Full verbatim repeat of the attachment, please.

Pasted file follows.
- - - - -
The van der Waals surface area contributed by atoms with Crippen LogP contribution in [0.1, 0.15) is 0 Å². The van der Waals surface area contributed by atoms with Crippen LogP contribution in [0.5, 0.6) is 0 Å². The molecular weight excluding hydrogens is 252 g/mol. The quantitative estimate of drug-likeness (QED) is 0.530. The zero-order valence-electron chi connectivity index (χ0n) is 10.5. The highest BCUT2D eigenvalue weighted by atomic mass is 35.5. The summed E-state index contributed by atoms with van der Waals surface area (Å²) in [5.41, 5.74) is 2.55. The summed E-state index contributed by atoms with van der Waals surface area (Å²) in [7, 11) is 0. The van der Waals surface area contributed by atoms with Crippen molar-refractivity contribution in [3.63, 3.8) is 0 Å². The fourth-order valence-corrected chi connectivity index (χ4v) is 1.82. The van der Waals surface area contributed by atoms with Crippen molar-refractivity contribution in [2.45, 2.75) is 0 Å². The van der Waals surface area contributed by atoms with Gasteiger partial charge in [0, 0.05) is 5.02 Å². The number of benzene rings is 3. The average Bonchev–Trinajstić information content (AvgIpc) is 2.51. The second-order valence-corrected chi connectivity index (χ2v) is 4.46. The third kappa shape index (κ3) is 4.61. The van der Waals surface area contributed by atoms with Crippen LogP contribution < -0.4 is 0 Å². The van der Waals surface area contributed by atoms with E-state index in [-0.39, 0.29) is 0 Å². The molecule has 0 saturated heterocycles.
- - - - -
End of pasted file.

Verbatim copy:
The van der Waals surface area contributed by atoms with Crippen LogP contribution in [0.1, 0.15) is 0 Å². The van der Waals surface area contributed by atoms with Crippen LogP contribution in [0.5, 0.6) is 0 Å². The molecular weight excluding hydrogens is 252 g/mol. The quantitative estimate of drug-likeness (QED) is 0.530. The zero-order valence-electron chi connectivity index (χ0n) is 10.5. The highest BCUT2D eigenvalue weighted by atomic mass is 35.5. The summed E-state index contributed by atoms with van der Waals surface area (Å²) in [5.41, 5.74) is 2.55. The summed E-state index contributed by atoms with van der Waals surface area (Å²) in [7, 11) is 0. The van der Waals surface area contributed by atoms with Crippen molar-refractivity contribution in [3.63, 3.8) is 0 Å². The fourth-order valence-corrected chi connectivity index (χ4v) is 1.82. The van der Waals surface area contributed by atoms with Crippen molar-refractivity contribution in [2.45, 2.75) is 0 Å². The van der Waals surface area contributed by atoms with Gasteiger partial charge in [0, 0.05) is 5.02 Å². The number of benzene rings is 3. The average Bonchev–Trinajstić information content (AvgIpc) is 2.51. The second-order valence-corrected chi connectivity index (χ2v) is 4.46. The third kappa shape index (κ3) is 4.61. The van der Waals surface area contributed by atoms with Crippen LogP contribution < -0.4 is 0 Å². The van der Waals surface area contributed by atoms with E-state index in [-0.39, 0.29) is 0 Å². The molecule has 0 saturated heterocycles.